THE LAST DAYS OF EARTH (1)

By: George C. Wallis
June 14, 2021


Illustration, by Victor Prout, from this story’s original publication in The Harmsworth Magazine (July 1901).

HiLoBooks is pleased to serialize George C. Wallis’s 1901 proto-sf story “The Last Days of Earth: Being the story of the launching of the ‘Red Sphere’,” for HILOBROW’s readers.

ALL INSTALLMENTS: 1 | 2 | 3 | 4 | 5.

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A man and a woman sat facing each other across a table in a large room. They were talking slowly, and eating — eating their last meal on earth. The end was near; the sun had ceased to warm, was but a red-hot cinder outwardly; and these two, to the best of their belief, were the last people left alive in a world-wilderness of ice and snow and unbearable cold.

The woman was beautiful — very fair and slight, but with the tinge of health upon her delicate skin and the fire of intellect in her eyes. The man was of medium height, broad-shouldered, with wide, bald head and resolute mien — a man of courage, dauntless purpose, strenuous life. Both were dressed in long robes of a thick, black material, held in at the waist by a girdle.

As they talked, their fingers were busy with a row of small white knobs let into the surface of the table, and marked with various signs. At the pressure of each knob a flap in the middle of the table opened, and a small glass vessel, with a dark, semi-liquid compound steaming in it, was pushed up. As these came, in obedience to the tapping of their fingers, the two ate their contents with the aid of tiny spoons. There was no other dining apparatus or dinner furniture upon the table, which stood upon a single but massive pedestal of grey metal.

The meal over, the glasses and spoons replaced, the table surface clean and clear, a silence fell between them. The man rested his elbows upon his knees and his chin upon his upturned palms. He did not look at his fair companion, but beyond her, at a complicated structure projecting from the wall. This was the Time Indicator, and gave, on its various discs, the year, the month, the day, the hour and the instant, all corrected to mean astronomical time and to the exact latitude and longitude of the place. He read the well-known symbols with defiant eyes. He saw that it was just a quarter to thirteen in the afternoon of Thursday, July 18th, 13,000,085 A.D. He reflected that the long association of the place with time-recording had been labour spent in vain. The room was in a great building on the site of ancient Greenwich. In fact, the last name given to the locality by its now dead and cold inhabitants had been Grenijia.

From the time machine, the man’s gaze went round the room. He noted, with apparently keen interest, all the things that were so familiar to him — the severely plain walls, transparent on one side, but without window-frame or visible door in their continuity; the chilling prospect of a faintly-lit expanse of snow outside; the big telescope that moved in an airtight slide across the ceiling, and the little motor that controlled its motions; the electric radiators that heated the place, forming an almost unbroken dado round the walls; the globe of pale brilliance that hung in the middle of the room and assisted the twilight glimmer of the day; the neat library of books and photo-phono cylinders, and the tier of speaking machines beneath it; the bed in the further corner, surrounded by yet more radiators; the two ventilating valves; the great dull disc of the Pictorial Telegraph: and the thermometer let into a vacant space of floor. On this last his glance rested for some time, and the woman’s also. It registered the degrees from absolute zero; and stood at a figure equivalent to 42º Fahrenheit. From this tell-tale instrument the eyes of the two turned to each other, a common knowledge shining in each face. The man was the first to speak again.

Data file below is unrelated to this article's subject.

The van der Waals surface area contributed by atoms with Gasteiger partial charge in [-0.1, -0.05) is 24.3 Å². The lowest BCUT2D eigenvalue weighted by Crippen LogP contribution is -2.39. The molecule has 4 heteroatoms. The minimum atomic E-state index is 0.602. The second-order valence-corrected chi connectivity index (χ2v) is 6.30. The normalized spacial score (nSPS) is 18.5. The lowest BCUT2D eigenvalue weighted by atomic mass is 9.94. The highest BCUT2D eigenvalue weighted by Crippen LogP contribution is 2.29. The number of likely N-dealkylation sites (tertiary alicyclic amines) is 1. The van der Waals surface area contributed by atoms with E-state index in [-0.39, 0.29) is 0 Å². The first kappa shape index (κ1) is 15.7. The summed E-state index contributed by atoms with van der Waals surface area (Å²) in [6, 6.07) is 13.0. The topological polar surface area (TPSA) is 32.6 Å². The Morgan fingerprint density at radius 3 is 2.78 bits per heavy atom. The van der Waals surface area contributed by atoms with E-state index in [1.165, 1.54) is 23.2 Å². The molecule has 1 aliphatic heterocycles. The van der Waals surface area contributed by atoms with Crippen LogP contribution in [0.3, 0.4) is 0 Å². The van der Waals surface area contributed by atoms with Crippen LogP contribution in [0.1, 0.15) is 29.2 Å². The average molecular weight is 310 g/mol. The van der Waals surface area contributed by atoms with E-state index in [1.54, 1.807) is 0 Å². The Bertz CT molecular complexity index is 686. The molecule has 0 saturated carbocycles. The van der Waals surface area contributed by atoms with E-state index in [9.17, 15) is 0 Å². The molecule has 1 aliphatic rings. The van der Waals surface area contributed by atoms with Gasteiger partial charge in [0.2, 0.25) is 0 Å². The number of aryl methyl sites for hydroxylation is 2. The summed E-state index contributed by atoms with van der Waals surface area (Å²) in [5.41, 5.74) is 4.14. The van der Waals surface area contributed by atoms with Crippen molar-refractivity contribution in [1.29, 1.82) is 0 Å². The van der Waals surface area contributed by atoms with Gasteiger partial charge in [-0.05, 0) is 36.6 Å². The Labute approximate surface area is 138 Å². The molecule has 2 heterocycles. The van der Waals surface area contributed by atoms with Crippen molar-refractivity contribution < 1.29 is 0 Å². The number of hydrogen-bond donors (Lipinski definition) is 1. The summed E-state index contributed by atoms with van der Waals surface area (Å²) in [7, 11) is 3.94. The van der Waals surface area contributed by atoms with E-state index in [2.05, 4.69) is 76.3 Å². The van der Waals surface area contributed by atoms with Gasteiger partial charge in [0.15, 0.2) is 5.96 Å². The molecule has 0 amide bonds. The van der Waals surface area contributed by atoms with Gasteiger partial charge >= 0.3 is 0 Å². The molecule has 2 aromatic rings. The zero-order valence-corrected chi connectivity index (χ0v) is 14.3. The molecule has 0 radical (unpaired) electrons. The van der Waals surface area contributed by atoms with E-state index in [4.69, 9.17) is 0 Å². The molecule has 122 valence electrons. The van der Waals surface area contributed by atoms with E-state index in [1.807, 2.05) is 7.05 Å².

“A whole degree, Celia, since yesterday. And the dynamos are giving out a current at a pressure of 6,000 volts. I can’t run them at any higher efficiency. That means that any further fall of temperature will close the drama of this planet. Shall we go tonight?”

There was no quiver of fear nor hint of resentment in his voice, nor in the voice that answered him. Long ages of mental evolution had weeded all the petty vices and unreasoning passions out of the mind of man.

“I am ready any time, Alwyn. I do not like to go; I do not like the risk of going; but it is our last duty to the humanity behind us — and I must be with you to the end.”

There was another silence between them; a silence in which the humming of the dynamos in the room below seemed to pervade the whole place, thrilling through everything with annoying audibility. Suddenly the man leaned forward, regarding his companion with a puzzled expression.

“Your eyelashes are damp, Celia. You are not crying? That is too archaic.”

“I must plead guilty,” she said, banishing the sad look with an effort. “We are not yet so thoroughly adjusted to our surroundings as to be able to crush down every weak impulse. Wasn’t it the day before yesterday that you said the sun had begun to cool about five million years too soon for man? But I will not give way again. Shall we start at once?”